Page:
Exploring the Function and Regulation of Arabidopsis EIN2 in Ethylene Signaling
Shemansky, Jennifer Marie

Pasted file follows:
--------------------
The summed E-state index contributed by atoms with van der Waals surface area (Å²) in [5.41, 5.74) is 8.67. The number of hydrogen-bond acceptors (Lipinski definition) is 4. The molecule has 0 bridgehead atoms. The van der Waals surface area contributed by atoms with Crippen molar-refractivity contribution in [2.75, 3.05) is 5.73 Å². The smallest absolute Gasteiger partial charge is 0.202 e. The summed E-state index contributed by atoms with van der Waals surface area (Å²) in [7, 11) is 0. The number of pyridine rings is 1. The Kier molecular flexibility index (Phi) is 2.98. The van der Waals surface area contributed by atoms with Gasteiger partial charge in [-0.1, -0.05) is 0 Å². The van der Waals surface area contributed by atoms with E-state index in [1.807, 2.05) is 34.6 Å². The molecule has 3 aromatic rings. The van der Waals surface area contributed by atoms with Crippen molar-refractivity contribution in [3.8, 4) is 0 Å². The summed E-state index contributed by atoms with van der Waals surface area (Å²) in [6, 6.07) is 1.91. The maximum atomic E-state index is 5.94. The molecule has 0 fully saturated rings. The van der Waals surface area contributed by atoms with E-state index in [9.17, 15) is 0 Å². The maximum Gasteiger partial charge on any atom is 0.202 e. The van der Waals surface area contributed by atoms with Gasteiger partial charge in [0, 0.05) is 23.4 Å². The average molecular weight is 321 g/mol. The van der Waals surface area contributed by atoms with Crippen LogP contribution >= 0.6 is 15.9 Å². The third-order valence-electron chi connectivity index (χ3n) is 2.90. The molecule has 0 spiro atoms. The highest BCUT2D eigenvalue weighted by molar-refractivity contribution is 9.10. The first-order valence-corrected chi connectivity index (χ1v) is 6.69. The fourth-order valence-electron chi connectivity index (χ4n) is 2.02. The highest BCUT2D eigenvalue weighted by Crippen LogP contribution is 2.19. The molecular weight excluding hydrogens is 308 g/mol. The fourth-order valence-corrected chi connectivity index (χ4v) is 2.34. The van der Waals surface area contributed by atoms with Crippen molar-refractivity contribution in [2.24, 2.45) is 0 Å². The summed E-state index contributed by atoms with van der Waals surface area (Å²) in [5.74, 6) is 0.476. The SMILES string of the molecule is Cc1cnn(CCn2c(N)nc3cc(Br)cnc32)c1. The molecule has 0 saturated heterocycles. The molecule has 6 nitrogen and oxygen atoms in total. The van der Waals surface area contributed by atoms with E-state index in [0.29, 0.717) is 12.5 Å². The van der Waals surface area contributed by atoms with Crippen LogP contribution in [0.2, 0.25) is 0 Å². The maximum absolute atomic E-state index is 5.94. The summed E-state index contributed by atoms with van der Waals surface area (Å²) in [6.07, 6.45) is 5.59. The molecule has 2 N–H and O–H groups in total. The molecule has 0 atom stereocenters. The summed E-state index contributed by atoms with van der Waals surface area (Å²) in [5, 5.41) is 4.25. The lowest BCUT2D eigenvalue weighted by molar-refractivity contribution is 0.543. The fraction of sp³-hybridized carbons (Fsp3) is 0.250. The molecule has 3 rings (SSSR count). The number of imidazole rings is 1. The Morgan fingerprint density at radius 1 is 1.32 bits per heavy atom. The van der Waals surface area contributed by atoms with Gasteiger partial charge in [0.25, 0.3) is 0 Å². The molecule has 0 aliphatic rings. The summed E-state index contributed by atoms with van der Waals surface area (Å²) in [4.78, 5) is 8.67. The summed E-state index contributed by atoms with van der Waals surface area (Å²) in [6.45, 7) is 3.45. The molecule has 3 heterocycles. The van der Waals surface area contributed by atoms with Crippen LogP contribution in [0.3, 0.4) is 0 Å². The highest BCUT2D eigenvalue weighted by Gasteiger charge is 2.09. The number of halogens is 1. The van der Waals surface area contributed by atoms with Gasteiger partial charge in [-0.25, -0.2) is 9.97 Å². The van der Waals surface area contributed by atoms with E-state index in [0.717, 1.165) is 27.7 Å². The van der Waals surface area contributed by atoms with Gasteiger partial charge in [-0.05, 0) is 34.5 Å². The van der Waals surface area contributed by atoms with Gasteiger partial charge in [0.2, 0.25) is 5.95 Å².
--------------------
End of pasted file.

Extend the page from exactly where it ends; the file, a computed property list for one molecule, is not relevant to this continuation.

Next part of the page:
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Ethylene is an essential plant hormone involved in nearly all stages of plant growth and development. EIN2 (ETHYLENE INSENSITIVE2) is a master positive regulator in the ethylene signaling pathway, consisting of an N-terminal domain and a C-terminal domain. The EIN2 N-terminal domain localizes to the endoplasmic reticulum (ER) membrane and shows sequence similarity to Nramp metal ion transporters. The cytosolic C-terminal domain is unique to plants and signals downstream. There have been several major gaps in our knowledge of EIN2 function. It was unknown how the ethylene signal gets relayed from the known upstream component CTR1 (CONSTITUTIVE RESPONSE1) a Ser/Thr kinase at the ER, to EIN2. How the ethylene signal was transduced from EIN2 to the next downstream component transcription factor EIN3 (ETHYLENE INSENSITIVE3) in the nucleus was also unknown. The N-terminal domain of EIN2 shows homology to Nramp metal ion transporters and whether EIN2 can also function as a metal transporter has been a question plaguing the ethylene field for almost two decades. Here, EIN2 was found to interact with the CTR1 protein kinase, leading to the discovery that CTR1 phosphorylates the C-terminal domain of EIN2 in Arabidopsis thaliana. Using tags at the termini of EIN2, it was deduced that in the presence of ethylene, the EIN2 C-terminal domain is cleaved and translocates into the nucleus, where it could somehow activate downstream ethylene responses. The EIN2 C-terminal domain interacts with nuclear proteins, RTE3 and EER5, which are components of the TREX-2 mRNA export complex, although the role of these interactions remains unclear. The EIN2 N-terminal domain was found to be capable of divalent metal transport when expressed in E. coli and S. cerevisiae leading to the hypothesis that metal transport plays a role in ethylene signaling. This hypothesis was tested using a novel missense allele, ein2 G36E, substituting a highly conserved residue that is required for metal transport in Nramp proteins. This G36E substitution did not disrupt metal ion transport of EIN2, but the ethylene insensitive phenotype of this mutant indicates that the EIN2 N-terminal domain is important for positively regulating the C-terminal domain. The defect of the ein2 G36E mutant does not prevent proper expression or subcellular localization, but might affect protein modifications. The ein2 G36E allele is partially dominant, mostly likely displaying haploinsufficiency. Overexpression of the EIN2 N-terminal domain in the ein2 G36E mutant did not rescue ethylene insensitivity, suggesting the N-terminal domain functions in cis to regulate the C-terminal domain. These findings advance our knowledge of EIN2, which is critical to understanding ethylene signaling.